Well this weekend saw the onset of a bit of a scorcher. Thanks to three extremely lovely ladies (the brains behind my whole hen-do experience), I woke up on a glorious Sunday morning in a glamping-style tipi in a field in Worcestershire surrounded by (fellow hen)-friends and yellow-green, sun-soaked fields.
I’m not sure how long the hot spell will last, or whether there will still be wobbly mirages at the time this goes up, but the slightly wilting heat got me thinking about how to keep cool if you don’t have a tipi full of cushions to lounge in. Ice baths aside, I decided the next best thing was the spritzer.
The thing to remember with spritzing is that it should go hand in hand with moisturising. Strong sunshine has a very drying effect on the skin and spritzing water onto your face can, conversely, make it worse. Although it will have a cooling effect as it evaporates, it will carry away even more of the moisture from your skin as it goes. The best thing to do is top it up straight away, either by reapplying a lightweight moisturiser or SPF lotion, or by using a spritz that contains a moisturiser.
One of my favourite spritzers is from Liz Earle. Their Instant Boost Skin Tonic is available in a 200ml bottle or spritzer and you can also buy a mini 30ml spritzer for just £4.85. It’s such a perfect summer staple and would be great for festival-goers. The formula is gentle, non-drying and lightly moisturising. It also includes organic aloe vera, chamomile and cucumber; ingredients which are both cooling and soothing. The smell is particularly lovely; a light, fresh floral that makes me think of summer meadows. I’ll be down in Devon on the beach over the next week and this will be coming with me. Liz Earle products always seem particularly apt for an English summer break.
Another useful one for the beach or when you’re festival grubby is Avene’s Thermal Water Spray. It isn’t a moisturiser, so you will need to reapply a light moisturiser or SPF lotion to keep your skin fully hydrated, but this water mister contains the Avene Water which, Avene claims on their website, is ‘clinically proven to be naturally soothing, anti-irritating and anti-free radical.‘ I find it’s brilliant when you’ve been swimming in salty water or when your skin is sweaty and/or dirty. Salt water makes my skin feel dry and tight. Spraying a light mist over my face allows me to clean off the salt before I reapply my SPF.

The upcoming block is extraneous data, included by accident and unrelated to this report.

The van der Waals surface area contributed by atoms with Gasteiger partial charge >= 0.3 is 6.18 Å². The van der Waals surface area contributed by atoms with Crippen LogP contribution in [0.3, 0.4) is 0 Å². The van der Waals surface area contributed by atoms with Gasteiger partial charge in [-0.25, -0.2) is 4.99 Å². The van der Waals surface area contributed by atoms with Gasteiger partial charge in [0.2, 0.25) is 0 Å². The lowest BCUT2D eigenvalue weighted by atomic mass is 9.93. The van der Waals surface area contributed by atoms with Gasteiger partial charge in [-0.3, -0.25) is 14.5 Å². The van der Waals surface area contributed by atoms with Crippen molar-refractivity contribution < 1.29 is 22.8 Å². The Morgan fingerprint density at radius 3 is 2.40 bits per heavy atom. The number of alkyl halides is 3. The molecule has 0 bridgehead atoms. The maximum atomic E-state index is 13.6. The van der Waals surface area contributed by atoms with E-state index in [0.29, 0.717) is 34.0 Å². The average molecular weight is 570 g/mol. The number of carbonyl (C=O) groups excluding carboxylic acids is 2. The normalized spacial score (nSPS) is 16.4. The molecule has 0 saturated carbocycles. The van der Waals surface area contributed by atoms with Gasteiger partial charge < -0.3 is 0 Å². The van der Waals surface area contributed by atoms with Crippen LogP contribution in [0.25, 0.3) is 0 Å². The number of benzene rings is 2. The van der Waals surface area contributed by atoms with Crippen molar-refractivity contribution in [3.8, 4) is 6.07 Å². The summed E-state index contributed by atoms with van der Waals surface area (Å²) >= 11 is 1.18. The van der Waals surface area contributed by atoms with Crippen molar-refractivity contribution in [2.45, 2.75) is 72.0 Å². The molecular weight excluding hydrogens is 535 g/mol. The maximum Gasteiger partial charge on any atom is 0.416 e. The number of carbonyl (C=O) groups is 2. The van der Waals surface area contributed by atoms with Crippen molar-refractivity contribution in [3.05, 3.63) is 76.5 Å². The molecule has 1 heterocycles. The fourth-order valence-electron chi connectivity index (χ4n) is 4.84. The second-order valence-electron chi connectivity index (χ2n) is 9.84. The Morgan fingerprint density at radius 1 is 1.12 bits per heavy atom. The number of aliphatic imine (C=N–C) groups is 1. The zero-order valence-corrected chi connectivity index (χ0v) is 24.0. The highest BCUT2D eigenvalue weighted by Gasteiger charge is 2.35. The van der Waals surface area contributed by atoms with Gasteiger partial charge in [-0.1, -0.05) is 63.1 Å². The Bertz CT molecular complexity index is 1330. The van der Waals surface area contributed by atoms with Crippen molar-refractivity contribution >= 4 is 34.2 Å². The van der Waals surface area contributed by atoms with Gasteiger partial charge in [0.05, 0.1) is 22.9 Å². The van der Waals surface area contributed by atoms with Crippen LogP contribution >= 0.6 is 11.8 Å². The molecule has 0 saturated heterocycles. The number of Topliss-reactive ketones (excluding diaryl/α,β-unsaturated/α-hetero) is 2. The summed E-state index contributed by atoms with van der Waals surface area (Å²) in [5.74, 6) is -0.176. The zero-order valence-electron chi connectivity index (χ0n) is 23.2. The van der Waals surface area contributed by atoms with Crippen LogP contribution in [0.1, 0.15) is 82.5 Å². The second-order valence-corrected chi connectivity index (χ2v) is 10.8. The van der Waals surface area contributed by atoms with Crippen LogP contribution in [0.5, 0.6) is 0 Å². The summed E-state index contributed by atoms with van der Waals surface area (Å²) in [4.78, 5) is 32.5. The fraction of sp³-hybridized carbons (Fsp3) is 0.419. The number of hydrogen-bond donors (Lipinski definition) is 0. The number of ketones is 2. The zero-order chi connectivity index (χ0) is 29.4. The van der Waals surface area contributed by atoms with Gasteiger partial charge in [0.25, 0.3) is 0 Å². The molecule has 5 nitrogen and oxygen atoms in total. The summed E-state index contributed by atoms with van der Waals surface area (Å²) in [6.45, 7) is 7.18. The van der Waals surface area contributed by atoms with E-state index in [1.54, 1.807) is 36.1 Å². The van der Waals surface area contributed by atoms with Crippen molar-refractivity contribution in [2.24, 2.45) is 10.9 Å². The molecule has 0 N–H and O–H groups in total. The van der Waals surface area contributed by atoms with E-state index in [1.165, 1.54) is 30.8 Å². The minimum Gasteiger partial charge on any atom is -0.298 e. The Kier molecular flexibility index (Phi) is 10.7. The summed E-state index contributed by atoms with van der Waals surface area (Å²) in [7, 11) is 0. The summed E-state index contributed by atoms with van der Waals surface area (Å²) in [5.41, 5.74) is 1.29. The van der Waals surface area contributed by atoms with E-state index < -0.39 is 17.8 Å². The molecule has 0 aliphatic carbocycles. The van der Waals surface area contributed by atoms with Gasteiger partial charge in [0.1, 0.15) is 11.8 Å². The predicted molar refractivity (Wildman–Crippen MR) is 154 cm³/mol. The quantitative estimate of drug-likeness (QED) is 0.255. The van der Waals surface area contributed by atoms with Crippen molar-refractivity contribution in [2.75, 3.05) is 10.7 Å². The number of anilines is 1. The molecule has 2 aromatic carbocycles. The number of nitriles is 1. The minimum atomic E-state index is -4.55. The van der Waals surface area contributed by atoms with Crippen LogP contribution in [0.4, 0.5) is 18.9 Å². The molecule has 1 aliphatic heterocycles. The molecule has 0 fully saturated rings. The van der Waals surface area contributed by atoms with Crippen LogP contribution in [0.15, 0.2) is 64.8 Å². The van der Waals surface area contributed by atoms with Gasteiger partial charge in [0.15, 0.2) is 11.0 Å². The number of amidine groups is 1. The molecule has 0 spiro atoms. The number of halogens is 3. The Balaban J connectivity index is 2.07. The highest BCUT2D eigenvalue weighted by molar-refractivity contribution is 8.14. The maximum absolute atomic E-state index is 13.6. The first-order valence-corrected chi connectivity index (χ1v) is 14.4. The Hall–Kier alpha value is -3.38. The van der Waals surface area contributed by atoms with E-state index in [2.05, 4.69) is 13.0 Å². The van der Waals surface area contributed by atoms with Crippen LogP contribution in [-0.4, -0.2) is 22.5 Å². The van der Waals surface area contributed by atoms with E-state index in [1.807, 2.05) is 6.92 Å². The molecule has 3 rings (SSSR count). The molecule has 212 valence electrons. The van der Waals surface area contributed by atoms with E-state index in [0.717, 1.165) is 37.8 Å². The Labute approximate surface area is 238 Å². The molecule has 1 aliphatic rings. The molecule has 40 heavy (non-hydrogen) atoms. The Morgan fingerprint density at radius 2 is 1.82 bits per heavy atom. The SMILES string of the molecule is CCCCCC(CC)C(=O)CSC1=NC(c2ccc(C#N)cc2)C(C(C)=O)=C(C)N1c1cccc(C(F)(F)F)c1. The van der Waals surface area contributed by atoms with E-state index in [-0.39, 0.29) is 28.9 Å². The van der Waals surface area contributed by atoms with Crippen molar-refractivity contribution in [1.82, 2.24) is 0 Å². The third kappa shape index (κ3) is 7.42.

Just recently I’ve also discovered another facial mister from Raw Gaia. I’ve been using their Organic German Blue Chamomile Floral Water as a toner after cleansing and, given the calming properties of chamomile, have found it particularly soothing when my skin is inflamed with rosacea.
They do quite an extensive range of floral waters, with many and varied properties, and I’m keen to try more. The full range includes frankincense, juniper, lavender, neroli, rose otto, witch hazel, geranium and tea tree. The only downside is that they come in glass bottles and, as such, are less portable and not really beach-bag appropriate. But the heavy blue glass looks gorgeous in the bathroom.
Liz Earle Instant Boost Skin Tonic, from £4.85 (30ml spritzer) to £12 (200ml spritzer). Available on Liz Earle website and at selected John Lewis stores. Ingredients: Aqua (water), Aloe barbadensis (aloe vera) leaf juice, Glycerin, PEG-40 hydrogenated castor oil, Cucumis sativus (cucumber) fruit extract, Calendula officinalis (calendula) flower extract, Anthemis nobilis (chamomile) extract, Humulus lupulus (hops) extract, Panthenol, Allantoin, Tocopherol (vitamin E), Tocopheryl acetate, Parfum (fragrance), Citronellol, Coumarin, Geraniol, Linalool, Sodium hydroxide, Phenoxyethanol, Benzoic acid, Dehydroacetic acid, Ethylhexylglycerin, Polyaminopropyl biguanide.
Avene Thermal Water Spray, from £3.15 (for 50ml) to £6.50 (for 150ml). Available in Boots. Ingredients: Avene thermal spring water (Avene aqua), nitrogen.
Raw Gaia Floral Waters, £10.99 (Witch Hazel, Geranium, German Blue Chamomile, Rose Otto, Lavender, Neroli), £11.49 (Juniper), £14.29 (Frankincense), £14.69 (Tea tree). Available from the Raw Gaia website. Although the ingredients for the German Blue Geranium floral water aren’t listed on the website, floral waters are often produced as a by-product of the process by which essential oils are made.